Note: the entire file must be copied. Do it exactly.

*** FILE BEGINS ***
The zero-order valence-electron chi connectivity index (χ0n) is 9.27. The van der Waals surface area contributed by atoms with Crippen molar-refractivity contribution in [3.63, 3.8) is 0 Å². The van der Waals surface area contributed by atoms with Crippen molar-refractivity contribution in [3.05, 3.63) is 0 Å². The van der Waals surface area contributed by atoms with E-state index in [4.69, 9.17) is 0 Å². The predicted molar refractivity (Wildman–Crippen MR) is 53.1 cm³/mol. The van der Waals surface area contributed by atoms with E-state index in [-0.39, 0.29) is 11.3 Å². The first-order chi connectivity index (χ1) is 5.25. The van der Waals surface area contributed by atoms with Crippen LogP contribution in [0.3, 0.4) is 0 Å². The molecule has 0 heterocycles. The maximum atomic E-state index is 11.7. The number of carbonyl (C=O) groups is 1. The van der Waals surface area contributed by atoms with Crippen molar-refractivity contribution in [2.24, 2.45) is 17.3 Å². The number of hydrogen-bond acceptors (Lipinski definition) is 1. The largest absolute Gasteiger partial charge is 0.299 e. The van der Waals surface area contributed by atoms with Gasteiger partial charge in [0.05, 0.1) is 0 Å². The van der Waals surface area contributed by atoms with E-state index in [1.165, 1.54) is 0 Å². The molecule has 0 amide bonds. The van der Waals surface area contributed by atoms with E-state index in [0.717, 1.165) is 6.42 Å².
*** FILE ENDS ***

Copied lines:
The zero-order valence-electron chi connectivity index (χ0n) is 9.27. The van der Waals surface area contributed by atoms with Crippen molar-refractivity contribution in [3.63, 3.8) is 0 Å². The van der Waals surface area contributed by atoms with Crippen molar-refractivity contribution in [3.05, 3.63) is 0 Å². The van der Waals surface area contributed by atoms with E-state index in [4.69, 9.17) is 0 Å². The predicted molar refractivity (Wildman–Crippen MR) is 53.1 cm³/mol. The van der Waals surface area contributed by atoms with E-state index in [-0.39, 0.29) is 11.3 Å². The first-order chi connectivity index (χ1) is 5.25. The van der Waals surface area contributed by atoms with Crippen LogP contribution in [0.3, 0.4) is 0 Å². The molecule has 0 heterocycles. The maximum atomic E-state index is 11.7. The number of carbonyl (C=O) groups is 1. The van der Waals surface area contributed by atoms with Crippen molar-refractivity contribution in [2.24, 2.45) is 17.3 Å². The number of hydrogen-bond acceptors (Lipinski definition) is 1. The largest absolute Gasteiger partial charge is 0.299 e. The van der Waals surface area contributed by atoms with Gasteiger partial charge in [0.05, 0.1) is 0 Å². The van der Waals surface area contributed by atoms with E-state index in [1.165, 1.54) is 0 Å². The molecule has 0 amide bonds. The van der Waals surface area contributed by atoms with E-state index in [0.717, 1.165) is 6.42 Å².